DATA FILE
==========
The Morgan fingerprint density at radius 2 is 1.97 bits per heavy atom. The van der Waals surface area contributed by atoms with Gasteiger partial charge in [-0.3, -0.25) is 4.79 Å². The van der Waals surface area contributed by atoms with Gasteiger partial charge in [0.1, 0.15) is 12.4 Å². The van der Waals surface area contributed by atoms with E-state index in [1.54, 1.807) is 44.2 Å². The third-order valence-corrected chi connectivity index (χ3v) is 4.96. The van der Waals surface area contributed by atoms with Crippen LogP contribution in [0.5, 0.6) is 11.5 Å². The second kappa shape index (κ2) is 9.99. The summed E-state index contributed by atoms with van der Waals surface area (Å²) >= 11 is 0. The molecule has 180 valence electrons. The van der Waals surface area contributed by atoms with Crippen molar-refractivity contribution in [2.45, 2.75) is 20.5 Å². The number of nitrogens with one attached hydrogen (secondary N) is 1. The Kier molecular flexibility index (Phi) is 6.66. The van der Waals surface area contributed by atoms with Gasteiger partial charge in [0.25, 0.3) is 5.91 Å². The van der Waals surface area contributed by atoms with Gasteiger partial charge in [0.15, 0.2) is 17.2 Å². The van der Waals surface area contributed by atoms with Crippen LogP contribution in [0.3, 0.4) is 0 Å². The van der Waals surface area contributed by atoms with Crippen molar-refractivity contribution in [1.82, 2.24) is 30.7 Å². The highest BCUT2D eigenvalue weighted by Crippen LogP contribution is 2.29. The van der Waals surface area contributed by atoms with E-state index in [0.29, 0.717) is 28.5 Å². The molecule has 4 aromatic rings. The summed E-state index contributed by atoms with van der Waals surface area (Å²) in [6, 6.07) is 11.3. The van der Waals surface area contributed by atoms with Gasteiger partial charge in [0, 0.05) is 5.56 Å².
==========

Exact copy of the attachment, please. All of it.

The Morgan fingerprint density at radius 2 is 1.97 bits per heavy atom. The van der Waals surface area contributed by atoms with Gasteiger partial charge in [-0.3, -0.25) is 4.79 Å². The van der Waals surface area contributed by atoms with Gasteiger partial charge in [0.1, 0.15) is 12.4 Å². The van der Waals surface area contributed by atoms with E-state index in [1.54, 1.807) is 44.2 Å². The third-order valence-corrected chi connectivity index (χ3v) is 4.96. The van der Waals surface area contributed by atoms with Crippen LogP contribution in [0.5, 0.6) is 11.5 Å². The second kappa shape index (κ2) is 9.99. The summed E-state index contributed by atoms with van der Waals surface area (Å²) >= 11 is 0. The molecule has 180 valence electrons. The van der Waals surface area contributed by atoms with Crippen molar-refractivity contribution in [2.45, 2.75) is 20.5 Å². The number of nitrogens with one attached hydrogen (secondary N) is 1. The Kier molecular flexibility index (Phi) is 6.66. The van der Waals surface area contributed by atoms with Gasteiger partial charge in [0.25, 0.3) is 5.91 Å². The van der Waals surface area contributed by atoms with Gasteiger partial charge in [0.15, 0.2) is 17.2 Å². The van der Waals surface area contributed by atoms with Crippen LogP contribution in [0.3, 0.4) is 0 Å². The van der Waals surface area contributed by atoms with Crippen molar-refractivity contribution in [1.82, 2.24) is 30.7 Å². The highest BCUT2D eigenvalue weighted by Crippen LogP contribution is 2.29. The van der Waals surface area contributed by atoms with E-state index in [0.29, 0.717) is 28.5 Å². The molecule has 4 aromatic rings. The summed E-state index contributed by atoms with van der Waals surface area (Å²) in [6, 6.07) is 11.3. The van der Waals surface area contributed by atoms with Gasteiger partial charge in [0, 0.05) is 5.56 Å².